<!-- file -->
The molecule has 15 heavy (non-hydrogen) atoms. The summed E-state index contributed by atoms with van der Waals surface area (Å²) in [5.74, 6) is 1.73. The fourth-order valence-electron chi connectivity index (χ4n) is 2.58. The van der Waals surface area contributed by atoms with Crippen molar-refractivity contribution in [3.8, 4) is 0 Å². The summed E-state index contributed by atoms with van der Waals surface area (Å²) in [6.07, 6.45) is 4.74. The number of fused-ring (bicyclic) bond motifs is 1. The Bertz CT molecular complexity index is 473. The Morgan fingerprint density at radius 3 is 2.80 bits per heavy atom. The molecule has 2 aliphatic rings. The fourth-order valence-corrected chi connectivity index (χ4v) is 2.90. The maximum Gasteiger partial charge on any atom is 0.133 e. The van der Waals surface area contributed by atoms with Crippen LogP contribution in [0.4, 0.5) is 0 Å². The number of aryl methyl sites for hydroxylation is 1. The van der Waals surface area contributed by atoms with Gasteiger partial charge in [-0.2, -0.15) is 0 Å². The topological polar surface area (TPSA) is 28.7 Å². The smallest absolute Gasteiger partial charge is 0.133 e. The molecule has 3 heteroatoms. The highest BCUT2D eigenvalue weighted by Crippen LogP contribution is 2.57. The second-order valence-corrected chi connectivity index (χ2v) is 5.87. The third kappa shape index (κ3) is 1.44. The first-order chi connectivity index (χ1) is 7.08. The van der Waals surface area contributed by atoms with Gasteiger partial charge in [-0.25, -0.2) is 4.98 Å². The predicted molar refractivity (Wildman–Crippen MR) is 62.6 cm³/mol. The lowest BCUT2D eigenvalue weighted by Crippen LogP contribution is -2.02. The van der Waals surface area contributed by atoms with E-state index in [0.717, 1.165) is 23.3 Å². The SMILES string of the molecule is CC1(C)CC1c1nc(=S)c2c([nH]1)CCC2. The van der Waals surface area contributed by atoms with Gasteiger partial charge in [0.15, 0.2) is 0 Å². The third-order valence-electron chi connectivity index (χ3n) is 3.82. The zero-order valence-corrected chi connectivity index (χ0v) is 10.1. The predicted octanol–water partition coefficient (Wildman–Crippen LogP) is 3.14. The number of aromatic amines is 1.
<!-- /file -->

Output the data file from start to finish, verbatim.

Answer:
The molecule has 15 heavy (non-hydrogen) atoms. The summed E-state index contributed by atoms with van der Waals surface area (Å²) in [5.74, 6) is 1.73. The fourth-order valence-electron chi connectivity index (χ4n) is 2.58. The van der Waals surface area contributed by atoms with Crippen molar-refractivity contribution in [3.8, 4) is 0 Å². The summed E-state index contributed by atoms with van der Waals surface area (Å²) in [6.07, 6.45) is 4.74. The number of fused-ring (bicyclic) bond motifs is 1. The Bertz CT molecular complexity index is 473. The Morgan fingerprint density at radius 3 is 2.80 bits per heavy atom. The molecule has 2 aliphatic rings. The fourth-order valence-corrected chi connectivity index (χ4v) is 2.90. The maximum Gasteiger partial charge on any atom is 0.133 e. The van der Waals surface area contributed by atoms with Crippen LogP contribution in [0.4, 0.5) is 0 Å². The number of aryl methyl sites for hydroxylation is 1. The van der Waals surface area contributed by atoms with Gasteiger partial charge in [-0.2, -0.15) is 0 Å². The topological polar surface area (TPSA) is 28.7 Å². The smallest absolute Gasteiger partial charge is 0.133 e. The molecule has 3 heteroatoms. The highest BCUT2D eigenvalue weighted by Crippen LogP contribution is 2.57. The second-order valence-corrected chi connectivity index (χ2v) is 5.87. The third kappa shape index (κ3) is 1.44. The first-order chi connectivity index (χ1) is 7.08. The van der Waals surface area contributed by atoms with Gasteiger partial charge in [-0.25, -0.2) is 4.98 Å². The predicted molar refractivity (Wildman–Crippen MR) is 62.6 cm³/mol. The lowest BCUT2D eigenvalue weighted by Crippen LogP contribution is -2.02. The van der Waals surface area contributed by atoms with E-state index in [0.717, 1.165) is 23.3 Å². The SMILES string of the molecule is CC1(C)CC1c1nc(=S)c2c([nH]1)CCC2. The van der Waals surface area contributed by atoms with Gasteiger partial charge in [0.15, 0.2) is 0 Å². The third-order valence-electron chi connectivity index (χ3n) is 3.82. The zero-order valence-corrected chi connectivity index (χ0v) is 10.1. The predicted octanol–water partition coefficient (Wildman–Crippen LogP) is 3.14. The number of aromatic amines is 1.